Compile standard and custom forms. Pull the last month of deals and create a list of all the forms you used. Your new provider will need copies of all the forms for programming. Do the same for any custom forms or input fields. Trust me, if you haven’t changed providers in the past five years, you are more than likely using some customized settings, forms, or fields. Work with your Controller to unravel the spider-web of customization; the better you understand your old DMS, the better you will understand your new one.

 

Review current DMS services and integrations for compatibility with your new provider. It’s not uncommon to have a full turn-key DMS platform that includes server and print equipment, network gear, phone system, internet access, and security applications. A current itemized DMS bill will detail the services provided. If your new platform does not include, or is not compatible, with these services, you will need to research alternate options. The same applies to current system integrations, including your OEM, CRM, marketing platform, desking tool, and more.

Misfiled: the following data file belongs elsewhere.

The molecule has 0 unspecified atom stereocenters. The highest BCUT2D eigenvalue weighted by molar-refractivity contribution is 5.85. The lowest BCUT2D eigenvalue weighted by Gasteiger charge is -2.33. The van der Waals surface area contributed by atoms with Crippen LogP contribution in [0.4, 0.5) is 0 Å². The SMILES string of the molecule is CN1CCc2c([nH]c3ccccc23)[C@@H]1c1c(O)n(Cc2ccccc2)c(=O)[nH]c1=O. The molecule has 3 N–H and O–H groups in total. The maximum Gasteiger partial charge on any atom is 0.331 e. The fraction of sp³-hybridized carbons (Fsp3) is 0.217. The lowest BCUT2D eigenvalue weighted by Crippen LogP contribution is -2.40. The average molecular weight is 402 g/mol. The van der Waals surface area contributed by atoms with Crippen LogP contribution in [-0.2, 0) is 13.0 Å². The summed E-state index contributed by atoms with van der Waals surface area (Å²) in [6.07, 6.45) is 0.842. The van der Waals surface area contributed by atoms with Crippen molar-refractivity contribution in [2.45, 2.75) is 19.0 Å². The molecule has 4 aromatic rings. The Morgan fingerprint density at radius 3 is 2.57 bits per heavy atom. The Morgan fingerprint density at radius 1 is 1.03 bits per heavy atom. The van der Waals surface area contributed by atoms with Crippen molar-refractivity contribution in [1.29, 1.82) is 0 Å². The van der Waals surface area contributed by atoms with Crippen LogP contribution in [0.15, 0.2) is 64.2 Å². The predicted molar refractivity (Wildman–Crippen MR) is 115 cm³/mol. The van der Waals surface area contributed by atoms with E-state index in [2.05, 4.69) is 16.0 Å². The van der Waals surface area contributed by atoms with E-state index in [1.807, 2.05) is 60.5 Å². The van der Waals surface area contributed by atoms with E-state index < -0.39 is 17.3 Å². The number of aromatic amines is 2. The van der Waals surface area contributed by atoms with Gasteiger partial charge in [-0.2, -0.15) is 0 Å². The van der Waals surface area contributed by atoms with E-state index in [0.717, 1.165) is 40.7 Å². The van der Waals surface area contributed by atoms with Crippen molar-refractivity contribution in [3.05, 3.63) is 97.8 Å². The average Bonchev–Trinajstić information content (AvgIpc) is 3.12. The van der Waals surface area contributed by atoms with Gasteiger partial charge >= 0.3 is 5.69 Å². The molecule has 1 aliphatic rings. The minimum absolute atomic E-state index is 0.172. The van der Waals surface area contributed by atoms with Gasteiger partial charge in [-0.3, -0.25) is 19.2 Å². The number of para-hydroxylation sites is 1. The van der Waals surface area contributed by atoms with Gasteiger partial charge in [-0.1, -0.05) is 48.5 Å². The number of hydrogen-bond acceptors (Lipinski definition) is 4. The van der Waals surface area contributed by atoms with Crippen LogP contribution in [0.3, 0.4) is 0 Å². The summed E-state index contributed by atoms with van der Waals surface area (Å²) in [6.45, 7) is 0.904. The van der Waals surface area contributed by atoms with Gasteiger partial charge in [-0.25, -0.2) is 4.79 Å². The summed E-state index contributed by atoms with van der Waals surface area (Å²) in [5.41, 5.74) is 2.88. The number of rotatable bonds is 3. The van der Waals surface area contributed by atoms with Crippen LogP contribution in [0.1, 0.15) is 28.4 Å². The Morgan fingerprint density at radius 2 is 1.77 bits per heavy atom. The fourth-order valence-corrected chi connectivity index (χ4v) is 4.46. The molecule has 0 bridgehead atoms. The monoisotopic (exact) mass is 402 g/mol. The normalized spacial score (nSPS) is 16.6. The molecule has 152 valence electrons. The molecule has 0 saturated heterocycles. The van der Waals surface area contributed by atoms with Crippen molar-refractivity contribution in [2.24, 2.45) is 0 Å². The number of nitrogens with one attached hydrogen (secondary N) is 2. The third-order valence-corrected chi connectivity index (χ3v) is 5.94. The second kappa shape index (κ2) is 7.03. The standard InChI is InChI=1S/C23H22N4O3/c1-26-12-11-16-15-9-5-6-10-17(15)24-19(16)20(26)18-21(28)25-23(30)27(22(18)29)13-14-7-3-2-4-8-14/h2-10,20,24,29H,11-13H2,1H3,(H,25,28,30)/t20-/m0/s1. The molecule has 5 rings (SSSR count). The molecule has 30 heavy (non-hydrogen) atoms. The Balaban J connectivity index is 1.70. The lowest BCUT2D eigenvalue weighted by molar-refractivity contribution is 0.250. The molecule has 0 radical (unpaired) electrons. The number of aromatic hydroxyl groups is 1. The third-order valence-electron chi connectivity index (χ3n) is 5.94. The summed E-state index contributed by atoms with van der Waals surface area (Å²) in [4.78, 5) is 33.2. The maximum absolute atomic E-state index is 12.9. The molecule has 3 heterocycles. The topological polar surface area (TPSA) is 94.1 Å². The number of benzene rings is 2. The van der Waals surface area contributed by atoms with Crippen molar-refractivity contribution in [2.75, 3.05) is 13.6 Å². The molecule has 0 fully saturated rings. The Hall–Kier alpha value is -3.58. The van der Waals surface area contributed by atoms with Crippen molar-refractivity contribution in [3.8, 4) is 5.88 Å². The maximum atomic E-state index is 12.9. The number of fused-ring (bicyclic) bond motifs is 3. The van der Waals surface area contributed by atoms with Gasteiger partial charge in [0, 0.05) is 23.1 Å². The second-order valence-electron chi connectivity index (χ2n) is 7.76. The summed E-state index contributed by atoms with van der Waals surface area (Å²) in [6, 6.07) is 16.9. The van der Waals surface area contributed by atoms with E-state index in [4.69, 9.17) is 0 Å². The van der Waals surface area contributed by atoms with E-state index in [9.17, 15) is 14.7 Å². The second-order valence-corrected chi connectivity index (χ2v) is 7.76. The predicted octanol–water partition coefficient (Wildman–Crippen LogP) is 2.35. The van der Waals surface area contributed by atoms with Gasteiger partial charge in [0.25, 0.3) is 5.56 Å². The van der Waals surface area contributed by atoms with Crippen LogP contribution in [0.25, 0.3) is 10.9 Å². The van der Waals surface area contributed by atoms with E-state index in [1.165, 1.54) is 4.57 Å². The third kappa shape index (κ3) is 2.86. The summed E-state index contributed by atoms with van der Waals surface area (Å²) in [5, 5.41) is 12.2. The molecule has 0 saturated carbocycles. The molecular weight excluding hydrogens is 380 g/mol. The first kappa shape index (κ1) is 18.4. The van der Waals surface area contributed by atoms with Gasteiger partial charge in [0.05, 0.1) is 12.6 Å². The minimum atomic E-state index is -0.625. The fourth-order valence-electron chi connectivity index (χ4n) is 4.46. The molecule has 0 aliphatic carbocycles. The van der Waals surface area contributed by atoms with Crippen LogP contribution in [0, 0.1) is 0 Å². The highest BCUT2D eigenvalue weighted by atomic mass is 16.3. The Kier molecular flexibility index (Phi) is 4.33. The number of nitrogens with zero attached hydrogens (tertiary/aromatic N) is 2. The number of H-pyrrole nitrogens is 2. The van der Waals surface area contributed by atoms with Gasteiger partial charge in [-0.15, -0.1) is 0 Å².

Clarify DMS data conversion and DMS set-up. Before the switch, identify what data fields can and cannot be converted. Discuss with your new provider if you need an additional dealer service provider for your archive conversion, and the required format for files. This is also a good time to talk about the COLDing process, including what documents are automatically COLDed, and any costs associated with accessing archived documents. As I wrote about in a recent article, many of the large providers charge hefty fees to retrieve files in the case of an audit, for example. You can avoid this scenario by archiving data to a third-party document management platform before you make the switch. If you do need access to COLD documents in the future, you can access them with a few keystrokes and avoid additional DMS fees.